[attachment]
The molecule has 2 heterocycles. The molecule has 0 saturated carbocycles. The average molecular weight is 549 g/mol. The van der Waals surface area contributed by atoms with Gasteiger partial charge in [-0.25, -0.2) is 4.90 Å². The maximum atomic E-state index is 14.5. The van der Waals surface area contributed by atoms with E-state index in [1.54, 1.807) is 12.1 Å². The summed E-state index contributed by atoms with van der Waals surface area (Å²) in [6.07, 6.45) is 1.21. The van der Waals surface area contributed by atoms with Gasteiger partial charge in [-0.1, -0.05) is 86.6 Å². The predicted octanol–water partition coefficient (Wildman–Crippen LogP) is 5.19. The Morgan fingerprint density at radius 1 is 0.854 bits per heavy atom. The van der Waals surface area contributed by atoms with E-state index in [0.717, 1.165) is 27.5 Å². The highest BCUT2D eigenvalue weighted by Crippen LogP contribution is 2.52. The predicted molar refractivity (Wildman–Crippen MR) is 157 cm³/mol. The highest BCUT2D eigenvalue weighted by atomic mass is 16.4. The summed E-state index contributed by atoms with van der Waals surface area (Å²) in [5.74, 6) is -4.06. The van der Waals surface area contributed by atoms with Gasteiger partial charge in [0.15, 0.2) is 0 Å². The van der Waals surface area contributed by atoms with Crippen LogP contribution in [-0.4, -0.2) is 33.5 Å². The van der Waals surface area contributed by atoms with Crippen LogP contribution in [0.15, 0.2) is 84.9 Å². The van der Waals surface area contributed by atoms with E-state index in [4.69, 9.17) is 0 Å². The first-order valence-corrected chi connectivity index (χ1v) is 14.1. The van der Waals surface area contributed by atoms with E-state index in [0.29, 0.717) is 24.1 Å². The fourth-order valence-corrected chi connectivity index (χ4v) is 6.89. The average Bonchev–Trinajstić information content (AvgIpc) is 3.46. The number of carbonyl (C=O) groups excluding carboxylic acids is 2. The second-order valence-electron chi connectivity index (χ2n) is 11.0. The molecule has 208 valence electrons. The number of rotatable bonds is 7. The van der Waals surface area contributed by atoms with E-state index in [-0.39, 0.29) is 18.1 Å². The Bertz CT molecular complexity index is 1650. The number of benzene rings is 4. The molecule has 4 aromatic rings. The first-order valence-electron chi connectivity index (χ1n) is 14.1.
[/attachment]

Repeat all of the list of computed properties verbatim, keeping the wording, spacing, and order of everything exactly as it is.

The molecule has 2 heterocycles. The molecule has 0 saturated carbocycles. The average molecular weight is 549 g/mol. The van der Waals surface area contributed by atoms with Gasteiger partial charge in [-0.25, -0.2) is 4.90 Å². The maximum atomic E-state index is 14.5. The van der Waals surface area contributed by atoms with E-state index in [1.54, 1.807) is 12.1 Å². The summed E-state index contributed by atoms with van der Waals surface area (Å²) in [6.07, 6.45) is 1.21. The van der Waals surface area contributed by atoms with Gasteiger partial charge in [-0.1, -0.05) is 86.6 Å². The predicted octanol–water partition coefficient (Wildman–Crippen LogP) is 5.19. The Morgan fingerprint density at radius 1 is 0.854 bits per heavy atom. The van der Waals surface area contributed by atoms with E-state index in [0.717, 1.165) is 27.5 Å². The highest BCUT2D eigenvalue weighted by Crippen LogP contribution is 2.52. The predicted molar refractivity (Wildman–Crippen MR) is 157 cm³/mol. The highest BCUT2D eigenvalue weighted by atomic mass is 16.4. The summed E-state index contributed by atoms with van der Waals surface area (Å²) in [5.74, 6) is -4.06. The van der Waals surface area contributed by atoms with Gasteiger partial charge in [0.15, 0.2) is 0 Å². The van der Waals surface area contributed by atoms with Crippen LogP contribution in [-0.4, -0.2) is 33.5 Å². The van der Waals surface area contributed by atoms with Crippen LogP contribution in [0.15, 0.2) is 84.9 Å². The van der Waals surface area contributed by atoms with E-state index in [4.69, 9.17) is 0 Å². The first-order valence-corrected chi connectivity index (χ1v) is 14.1. The van der Waals surface area contributed by atoms with E-state index in [0.29, 0.717) is 24.1 Å². The fourth-order valence-corrected chi connectivity index (χ4v) is 6.89. The average Bonchev–Trinajstić information content (AvgIpc) is 3.46. The number of carbonyl (C=O) groups excluding carboxylic acids is 2. The second-order valence-electron chi connectivity index (χ2n) is 11.0. The molecule has 208 valence electrons. The number of rotatable bonds is 7. The van der Waals surface area contributed by atoms with E-state index in [-0.39, 0.29) is 18.1 Å². The Bertz CT molecular complexity index is 1650. The number of benzene rings is 4. The molecule has 4 aromatic rings. The first-order valence-electron chi connectivity index (χ1n) is 14.1.